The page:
Nimura: Writing my own MFA meant that I recognized my need for some kind of structure. And in grad school, one of my best friends and I were both in the PhD track, but we always said to each other, “Don’t the MFAs look like they’re having more fun? ” And we had both written poetry and different kinds of creative writing, so we thought, “Actually, maybe we should be getting MFAs.” And really, part of what I wanted to do was to turn to writing that brought me solace and comfort and connection. And so, I thought, I can do whatever I want, so why don’t I just do that?

I had made friends with a blogger, Shauna Aherne. She’s known as Gluten-Free Girl. And she said, “Why don’t you just make a blog?” And my husband also encouraged me to create a blog. So, and at that time—this is 2009— the blog became a way for me to work my way through, feel my way through, give myself assignments, and then put up the results of the assignments and just see how it works.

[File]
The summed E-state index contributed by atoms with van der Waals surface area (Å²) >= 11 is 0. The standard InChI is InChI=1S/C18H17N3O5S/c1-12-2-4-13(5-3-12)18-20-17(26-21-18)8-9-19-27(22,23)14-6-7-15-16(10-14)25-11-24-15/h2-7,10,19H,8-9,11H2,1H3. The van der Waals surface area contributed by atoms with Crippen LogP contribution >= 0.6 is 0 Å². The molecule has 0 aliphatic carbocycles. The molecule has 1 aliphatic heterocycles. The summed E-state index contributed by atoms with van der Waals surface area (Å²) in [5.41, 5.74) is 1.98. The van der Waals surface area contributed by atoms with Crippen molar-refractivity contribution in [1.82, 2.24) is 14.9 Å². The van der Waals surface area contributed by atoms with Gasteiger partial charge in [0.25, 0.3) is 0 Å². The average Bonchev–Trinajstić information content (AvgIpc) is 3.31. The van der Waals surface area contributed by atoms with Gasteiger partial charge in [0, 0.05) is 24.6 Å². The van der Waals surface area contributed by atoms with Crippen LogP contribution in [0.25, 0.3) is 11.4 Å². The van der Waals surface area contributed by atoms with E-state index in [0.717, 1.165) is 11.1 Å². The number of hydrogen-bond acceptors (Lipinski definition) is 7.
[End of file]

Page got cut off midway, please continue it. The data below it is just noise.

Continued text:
One of the pieces I put up on the blog was called, “How It Feels to Inherit Camp,” meaning the history of Japanese Americans during World War II. Another friend, who is a book writer and blogger said, “This really deserves a wider audience. Please promise me that you’re going to submit it elsewhere.” And so, I submitted it to an Asian American literary journal, Kartika Review, and they accepted it. [Later], it got anthologized in a book called New California Writing. This press in California puts out an anthology every year called New California Writing and they picked it up. So to be in the same pages as people like Maxine Hong Kingston was just a huge thrill.